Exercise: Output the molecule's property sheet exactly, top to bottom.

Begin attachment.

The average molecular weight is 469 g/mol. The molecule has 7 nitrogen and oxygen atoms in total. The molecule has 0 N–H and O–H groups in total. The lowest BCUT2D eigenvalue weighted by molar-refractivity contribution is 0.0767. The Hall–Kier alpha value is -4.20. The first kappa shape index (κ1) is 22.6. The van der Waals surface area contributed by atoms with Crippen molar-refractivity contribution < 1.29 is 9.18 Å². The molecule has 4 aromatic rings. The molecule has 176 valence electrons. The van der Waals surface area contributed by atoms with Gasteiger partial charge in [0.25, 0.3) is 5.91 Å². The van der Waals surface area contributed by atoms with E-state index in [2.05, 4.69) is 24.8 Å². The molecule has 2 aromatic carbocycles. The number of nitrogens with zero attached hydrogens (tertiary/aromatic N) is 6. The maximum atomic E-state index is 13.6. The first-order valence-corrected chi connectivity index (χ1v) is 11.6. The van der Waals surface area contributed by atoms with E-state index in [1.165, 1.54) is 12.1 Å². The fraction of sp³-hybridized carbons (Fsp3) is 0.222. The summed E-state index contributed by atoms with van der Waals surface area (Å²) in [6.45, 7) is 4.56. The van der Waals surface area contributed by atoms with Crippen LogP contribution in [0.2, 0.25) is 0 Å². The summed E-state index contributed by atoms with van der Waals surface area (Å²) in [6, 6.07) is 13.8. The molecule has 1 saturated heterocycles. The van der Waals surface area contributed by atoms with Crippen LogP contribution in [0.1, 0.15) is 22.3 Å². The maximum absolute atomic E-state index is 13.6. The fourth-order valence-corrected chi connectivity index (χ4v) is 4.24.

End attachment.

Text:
The average molecular weight is 469 g/mol. The molecule has 7 nitrogen and oxygen atoms in total. The molecule has 0 N–H and O–H groups in total. The lowest BCUT2D eigenvalue weighted by molar-refractivity contribution is 0.0767. The Hall–Kier alpha value is -4.20. The first kappa shape index (κ1) is 22.6. The van der Waals surface area contributed by atoms with Crippen molar-refractivity contribution < 1.29 is 9.18 Å². The molecule has 4 aromatic rings. The molecule has 176 valence electrons. The van der Waals surface area contributed by atoms with Gasteiger partial charge in [0.25, 0.3) is 5.91 Å². The van der Waals surface area contributed by atoms with E-state index in [2.05, 4.69) is 24.8 Å². The molecule has 2 aromatic carbocycles. The number of nitrogens with zero attached hydrogens (tertiary/aromatic N) is 6. The maximum atomic E-state index is 13.6. The first-order valence-corrected chi connectivity index (χ1v) is 11.6. The van der Waals surface area contributed by atoms with E-state index in [1.165, 1.54) is 12.1 Å². The fraction of sp³-hybridized carbons (Fsp3) is 0.222. The summed E-state index contributed by atoms with van der Waals surface area (Å²) in [6.45, 7) is 4.56. The van der Waals surface area contributed by atoms with Crippen LogP contribution in [0.2, 0.25) is 0 Å². The summed E-state index contributed by atoms with van der Waals surface area (Å²) in [6, 6.07) is 13.8. The molecule has 1 saturated heterocycles. The van der Waals surface area contributed by atoms with Crippen LogP contribution in [0.1, 0.15) is 22.3 Å². The maximum absolute atomic E-state index is 13.6. The fourth-order valence-corrected chi connectivity index (χ4v) is 4.24.